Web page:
“In Earthlings…her petri dish is far more outlandish and grotesque. If Convenience Store Woman flirts with a science-fiction-inflected critique of conformity, Earthlings strains the bounds of realism to test foundational taboos of human society—not to mention the reader’s stomach—while never straying from Murata’s signature emotionally flat prose … As in Convenience Store Woman, Murata displays her gift for scrambling notions of utopia and dystopia to propulsive effect—only this time, her characters are convinced that they’re rebelling, not conforming … As Earthlings swerves into violent, transgressive, fantastical territory, Murata—ever the good scientist—keeps us in thrall by never putting her thumb on the scale. Her matter-of-fact rendering of wild events is as disorienting as it is intriguing. There is no right or normal, there is a narrator but no clear protagonist. Again and again, Murata frustrates our desire to make judgments or find meaning based on accepted norms. If the book’s ending feels unreal and unsatisfying, perhaps Murata has succeeded in her experiment—and we were her subjects all along.”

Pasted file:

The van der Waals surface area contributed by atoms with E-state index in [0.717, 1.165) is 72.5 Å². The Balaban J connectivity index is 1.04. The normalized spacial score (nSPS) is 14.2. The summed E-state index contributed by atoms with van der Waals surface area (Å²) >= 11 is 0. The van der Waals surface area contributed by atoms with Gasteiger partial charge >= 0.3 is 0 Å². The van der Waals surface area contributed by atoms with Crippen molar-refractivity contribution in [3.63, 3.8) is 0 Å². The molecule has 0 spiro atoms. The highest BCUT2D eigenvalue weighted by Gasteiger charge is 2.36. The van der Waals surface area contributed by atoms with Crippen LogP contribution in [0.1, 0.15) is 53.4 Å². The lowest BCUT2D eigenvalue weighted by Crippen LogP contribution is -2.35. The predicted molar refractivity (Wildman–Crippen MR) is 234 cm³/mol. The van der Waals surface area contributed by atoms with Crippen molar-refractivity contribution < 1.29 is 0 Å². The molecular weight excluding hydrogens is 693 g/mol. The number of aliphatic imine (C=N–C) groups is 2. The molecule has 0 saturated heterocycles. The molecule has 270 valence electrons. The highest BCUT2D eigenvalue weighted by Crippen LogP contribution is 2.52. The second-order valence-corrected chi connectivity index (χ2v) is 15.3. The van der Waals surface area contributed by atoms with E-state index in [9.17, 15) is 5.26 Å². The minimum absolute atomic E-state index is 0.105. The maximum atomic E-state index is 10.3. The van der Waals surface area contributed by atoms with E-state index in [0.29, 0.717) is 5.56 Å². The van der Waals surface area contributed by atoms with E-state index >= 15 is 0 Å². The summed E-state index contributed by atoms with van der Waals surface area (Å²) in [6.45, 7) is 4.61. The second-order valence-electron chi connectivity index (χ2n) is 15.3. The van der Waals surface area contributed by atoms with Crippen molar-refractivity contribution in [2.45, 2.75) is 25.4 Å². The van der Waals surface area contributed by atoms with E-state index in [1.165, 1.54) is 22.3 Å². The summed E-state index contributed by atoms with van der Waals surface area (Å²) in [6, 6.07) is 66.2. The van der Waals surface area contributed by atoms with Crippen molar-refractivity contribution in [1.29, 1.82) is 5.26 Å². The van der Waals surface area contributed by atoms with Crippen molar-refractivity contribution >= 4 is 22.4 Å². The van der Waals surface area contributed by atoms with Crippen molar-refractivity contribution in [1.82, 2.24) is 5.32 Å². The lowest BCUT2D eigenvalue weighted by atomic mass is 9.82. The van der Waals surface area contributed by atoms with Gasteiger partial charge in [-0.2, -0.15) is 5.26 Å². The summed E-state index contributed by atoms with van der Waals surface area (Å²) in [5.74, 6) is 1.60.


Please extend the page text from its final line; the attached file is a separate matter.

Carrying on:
“In scope and feel, Transcendent Kingdom is Homegoing’s opposite. Where Homegoing was grand, magical, and expansive, Transcendent Kingdom is earthy, grounded, and small; it is as if the two books should trade titles …The question here is how we bear witness to shared realities while avoiding the traps of stereotype. Animated by this wariness, Transcendent Kingdom is less a search for origins than it is a study of origin stories and the ways they can be wielded against people, particularly ones who grew up poor and Black … Transcendent Kingdom exudes a bone-deep exhaustion with having to explain one’s background. Sad origin stories seem to Gifty little more than grist for fitting one’s life into a neat arc for others’ consumption … Despite a change in scope, in Transcendent Kingdom Gyasi is still plumbing the questions that guided Homegoing. Gyasi has returned to her roots, and they run deeper now.”